“Sometimes real passion means living the life you’ve always wanted.”

 

NO MAJOR SPOILERS

What do you do when your husband leaves you, the divorce is final, and basically all you get is the house that you subconsciously don’t want? You ignore the fact that the furnace needs repaired and let it blow up. Then you move to an apartment complex lovingly referred to as Splitsville by the tenants. So begins Madame Mirabou’s School of Love.

But if the title gives you visions of the female tenants of the complex receiving words of wisdom from a perpetually happily married matriarch while they all sip wine you’re going to be surprised.

This is a charming little book that lightly delves into the art of perfumery. Sprinkled throughout the narrative are descriptions of different scents, when to use them and the memories they invoke. This is a nice addition to the story; informative without being intrusive.

Nicole’s new life involves waiting tables at a local organic restaurant, helping her neighbors in Splitsville, coping with her daughter’s decision to live on the other side of the country with her father, and testing the waters of being a single woman again after so many years. Top it off with a little will-the-insurance-company-pay-up and what-to-do-with-the-rest-of-my-life quandaries and it all wraps up nicely.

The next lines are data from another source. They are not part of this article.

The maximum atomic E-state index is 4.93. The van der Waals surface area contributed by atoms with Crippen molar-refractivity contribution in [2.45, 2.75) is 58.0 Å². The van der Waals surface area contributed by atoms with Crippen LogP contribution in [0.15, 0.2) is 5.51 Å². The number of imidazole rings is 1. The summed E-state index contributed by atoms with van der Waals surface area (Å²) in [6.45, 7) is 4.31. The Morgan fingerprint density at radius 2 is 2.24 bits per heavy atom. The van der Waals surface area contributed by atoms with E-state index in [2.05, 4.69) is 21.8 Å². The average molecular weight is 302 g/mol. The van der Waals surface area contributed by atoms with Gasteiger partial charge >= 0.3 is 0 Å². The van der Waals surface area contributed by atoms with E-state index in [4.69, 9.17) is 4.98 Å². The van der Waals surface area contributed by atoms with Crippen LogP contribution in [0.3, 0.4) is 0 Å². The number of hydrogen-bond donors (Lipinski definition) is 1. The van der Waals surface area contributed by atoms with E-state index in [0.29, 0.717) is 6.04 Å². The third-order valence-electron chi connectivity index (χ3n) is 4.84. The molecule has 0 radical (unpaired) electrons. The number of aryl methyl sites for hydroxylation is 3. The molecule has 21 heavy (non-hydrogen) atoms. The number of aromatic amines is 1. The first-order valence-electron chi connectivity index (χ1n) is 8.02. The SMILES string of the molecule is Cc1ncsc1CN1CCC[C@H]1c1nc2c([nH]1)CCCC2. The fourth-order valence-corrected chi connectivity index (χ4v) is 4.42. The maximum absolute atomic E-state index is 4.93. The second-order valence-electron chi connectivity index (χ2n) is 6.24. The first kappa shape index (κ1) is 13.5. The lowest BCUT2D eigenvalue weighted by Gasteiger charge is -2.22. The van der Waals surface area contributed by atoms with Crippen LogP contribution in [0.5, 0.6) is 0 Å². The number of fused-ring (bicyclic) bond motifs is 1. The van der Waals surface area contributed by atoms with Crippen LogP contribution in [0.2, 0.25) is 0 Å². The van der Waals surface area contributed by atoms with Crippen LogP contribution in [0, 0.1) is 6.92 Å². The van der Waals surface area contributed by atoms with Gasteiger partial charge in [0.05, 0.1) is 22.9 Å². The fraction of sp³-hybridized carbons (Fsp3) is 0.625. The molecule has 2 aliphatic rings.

This is a light book. With the exception of Madame Mirabou’s emotional instability, which is not dwelled on, nothing too depressing happens. This makes for a lovely get-away book, a good beach or vacation read. Some wonderful things about this book that make it stand out from other books of this genre is that Nicole, the main character, isn’t perfect either on the inside or the outside. She’s 40-ish, on the plumper side, she is aware of the how the world works, and she works for a living and relizes the consequences of missing a shift.

As an audio book “reader” the narrator is very important to me. This one was great. The narration flowed nicely with different and distinctive voices for each character. The narrator’s voice was easy on the ears and added to the story unobtrusively. That may sound strange if you aren’t an audio book aficionado but those that listen to audio books a lot will know what I mean. The voice of the narrator should never remind you that they are narrating. There shouldn’t be a time when you are shocked out of the story-world by the narrator’s voice.

The one thing about this book that really stuck with me is how it made me more aware of how scents affect us. White Shoulders perfume reminds me of my Grandmother. Smoke from a brush fire reminds me of my ex and our firefighting days. The last state I lived in the air always smelled heavy and oppressive. Since I’ve returned to my home state I’ve noticed that the air has is lighter with light scents of Tide (from my neighbor’s laundry), grills firing off burgers and freshly mown grass. Is it always the scents that invoke these feelings? Or the fact that I’m back home where I love it that filters out unpleasant odors that would interfere with my feelings and memories? Weeks later I’m still thinking about this. Every time I encounter a new or strong scent I think of Madame Mirabou’s School of Love. And really, isn’t that what books are meant to do?

Madame Mirabou’s School of Love rates a 4 on my bookometer. It’s on my favorite list and there are a few friends that I will recommend it to.

 

Reviewed by:

Teresa M

Added 25th May 2015

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Teresa M

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